I also really loved the world.  I liked getting a sense of the city, and the division between the poor and rich.  When Kai and Avan leave the city, it really broadens her world (and not just geographically).  The true nature of the despotic ruler was quite a reveal, and really opened the way for much of what happens in the rest of the novel.  I'm very intrigued about what will happen next in this series, given the upheaval the main characters cause and go through themselves.  There are a lot of powerful forces at work behind the scenes of their lives.

I recommend GATES OF THREAD AND STONE to fans of desperate siblings, desperate best friends, slow burning romance, girls rescuing boys, and people forging new lives for themselves against the odds.  I think the style will appeal to fans of Robin McKinley.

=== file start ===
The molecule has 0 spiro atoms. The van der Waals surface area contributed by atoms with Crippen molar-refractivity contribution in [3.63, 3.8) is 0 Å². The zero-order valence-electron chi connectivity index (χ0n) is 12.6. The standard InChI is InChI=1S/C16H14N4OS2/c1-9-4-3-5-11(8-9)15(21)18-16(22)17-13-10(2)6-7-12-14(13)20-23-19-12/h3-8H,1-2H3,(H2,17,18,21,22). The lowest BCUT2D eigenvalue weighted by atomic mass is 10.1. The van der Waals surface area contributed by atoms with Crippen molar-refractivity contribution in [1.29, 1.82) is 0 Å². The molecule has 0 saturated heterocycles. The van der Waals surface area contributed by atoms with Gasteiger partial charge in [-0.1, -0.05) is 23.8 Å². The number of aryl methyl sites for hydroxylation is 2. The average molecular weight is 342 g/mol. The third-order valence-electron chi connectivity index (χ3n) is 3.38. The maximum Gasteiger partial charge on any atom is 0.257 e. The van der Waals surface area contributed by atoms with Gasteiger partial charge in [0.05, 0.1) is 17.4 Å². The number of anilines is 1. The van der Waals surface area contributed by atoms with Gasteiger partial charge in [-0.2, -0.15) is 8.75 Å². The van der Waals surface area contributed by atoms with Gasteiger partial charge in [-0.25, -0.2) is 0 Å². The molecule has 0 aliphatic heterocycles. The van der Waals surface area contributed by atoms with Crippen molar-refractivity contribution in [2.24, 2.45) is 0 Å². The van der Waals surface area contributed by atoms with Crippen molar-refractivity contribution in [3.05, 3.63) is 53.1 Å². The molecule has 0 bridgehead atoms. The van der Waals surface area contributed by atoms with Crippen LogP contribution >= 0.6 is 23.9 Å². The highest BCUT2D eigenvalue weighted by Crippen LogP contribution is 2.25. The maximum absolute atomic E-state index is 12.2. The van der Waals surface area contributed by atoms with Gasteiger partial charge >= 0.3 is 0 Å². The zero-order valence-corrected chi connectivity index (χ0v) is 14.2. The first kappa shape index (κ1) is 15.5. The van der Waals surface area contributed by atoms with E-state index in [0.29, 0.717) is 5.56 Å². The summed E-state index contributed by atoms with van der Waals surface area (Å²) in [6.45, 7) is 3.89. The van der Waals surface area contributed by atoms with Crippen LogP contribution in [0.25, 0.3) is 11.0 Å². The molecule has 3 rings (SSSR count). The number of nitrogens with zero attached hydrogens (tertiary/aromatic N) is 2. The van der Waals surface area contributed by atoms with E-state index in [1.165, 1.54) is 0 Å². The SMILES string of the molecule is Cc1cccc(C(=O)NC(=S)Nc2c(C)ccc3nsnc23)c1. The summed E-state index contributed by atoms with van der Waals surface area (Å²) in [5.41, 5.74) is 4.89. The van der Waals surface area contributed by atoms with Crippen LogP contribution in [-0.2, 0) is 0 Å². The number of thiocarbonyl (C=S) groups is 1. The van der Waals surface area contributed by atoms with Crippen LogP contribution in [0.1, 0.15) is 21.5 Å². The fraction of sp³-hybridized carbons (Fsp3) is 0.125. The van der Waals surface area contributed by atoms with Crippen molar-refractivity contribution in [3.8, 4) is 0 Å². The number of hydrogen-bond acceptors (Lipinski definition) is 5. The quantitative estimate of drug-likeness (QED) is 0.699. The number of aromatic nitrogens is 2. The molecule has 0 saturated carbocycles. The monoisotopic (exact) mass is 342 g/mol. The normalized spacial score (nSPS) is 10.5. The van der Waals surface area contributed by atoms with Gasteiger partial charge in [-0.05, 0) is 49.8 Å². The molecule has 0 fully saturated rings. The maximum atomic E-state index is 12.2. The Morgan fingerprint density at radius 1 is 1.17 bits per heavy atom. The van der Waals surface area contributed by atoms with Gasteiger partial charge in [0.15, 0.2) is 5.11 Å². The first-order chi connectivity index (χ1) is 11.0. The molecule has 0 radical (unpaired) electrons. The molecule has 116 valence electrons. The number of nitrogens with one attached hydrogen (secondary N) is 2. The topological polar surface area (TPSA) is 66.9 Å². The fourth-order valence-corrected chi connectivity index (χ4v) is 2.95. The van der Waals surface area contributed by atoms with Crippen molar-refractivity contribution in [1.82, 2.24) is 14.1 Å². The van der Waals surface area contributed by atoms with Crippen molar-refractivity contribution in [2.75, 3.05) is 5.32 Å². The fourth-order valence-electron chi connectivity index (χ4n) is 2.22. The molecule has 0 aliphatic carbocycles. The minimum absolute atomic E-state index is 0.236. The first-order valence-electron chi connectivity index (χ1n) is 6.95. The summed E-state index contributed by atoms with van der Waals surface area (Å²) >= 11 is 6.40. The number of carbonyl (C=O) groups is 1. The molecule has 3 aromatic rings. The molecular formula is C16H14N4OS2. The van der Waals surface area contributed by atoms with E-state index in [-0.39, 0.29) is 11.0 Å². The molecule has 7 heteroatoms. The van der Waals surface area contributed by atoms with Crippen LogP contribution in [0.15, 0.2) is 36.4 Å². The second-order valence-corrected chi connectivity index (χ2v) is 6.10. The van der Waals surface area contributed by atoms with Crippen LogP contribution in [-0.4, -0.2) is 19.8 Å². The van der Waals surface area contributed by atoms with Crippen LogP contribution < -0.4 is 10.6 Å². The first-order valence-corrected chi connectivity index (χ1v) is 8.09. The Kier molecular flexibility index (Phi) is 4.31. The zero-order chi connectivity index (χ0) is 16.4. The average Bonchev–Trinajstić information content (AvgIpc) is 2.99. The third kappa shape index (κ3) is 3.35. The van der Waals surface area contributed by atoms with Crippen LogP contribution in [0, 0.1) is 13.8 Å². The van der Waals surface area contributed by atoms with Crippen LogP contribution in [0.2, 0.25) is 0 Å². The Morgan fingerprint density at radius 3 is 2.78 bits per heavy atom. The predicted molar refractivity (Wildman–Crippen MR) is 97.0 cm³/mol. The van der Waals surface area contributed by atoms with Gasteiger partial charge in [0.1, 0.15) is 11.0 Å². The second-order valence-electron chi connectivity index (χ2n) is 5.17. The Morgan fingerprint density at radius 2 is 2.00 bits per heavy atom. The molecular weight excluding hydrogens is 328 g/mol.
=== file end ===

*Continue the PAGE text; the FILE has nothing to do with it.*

Diversiverse is hosted by Aarti of BookLust.  It is all about finding new authors, from a whole range of backgrounds, to read.  Quoting:
Reading diversely may require you to change your book-finding habits.  It ABSOLUTELY does not require you to change your book reading habits.
Lori M. Lee, the author of GATES OF THREAD AND STONE, is a debut author and lives in the United States.  She was born in Laos and immigrated to a Thailand refugee camp before immigrating to the US.  Fun fact from her website: "She doesn’t know her real birth date. Her legal one was given to her in the refugee camp. Apparently, the mountain villages don’t keep birth records. This means she is allowed to lie about her age."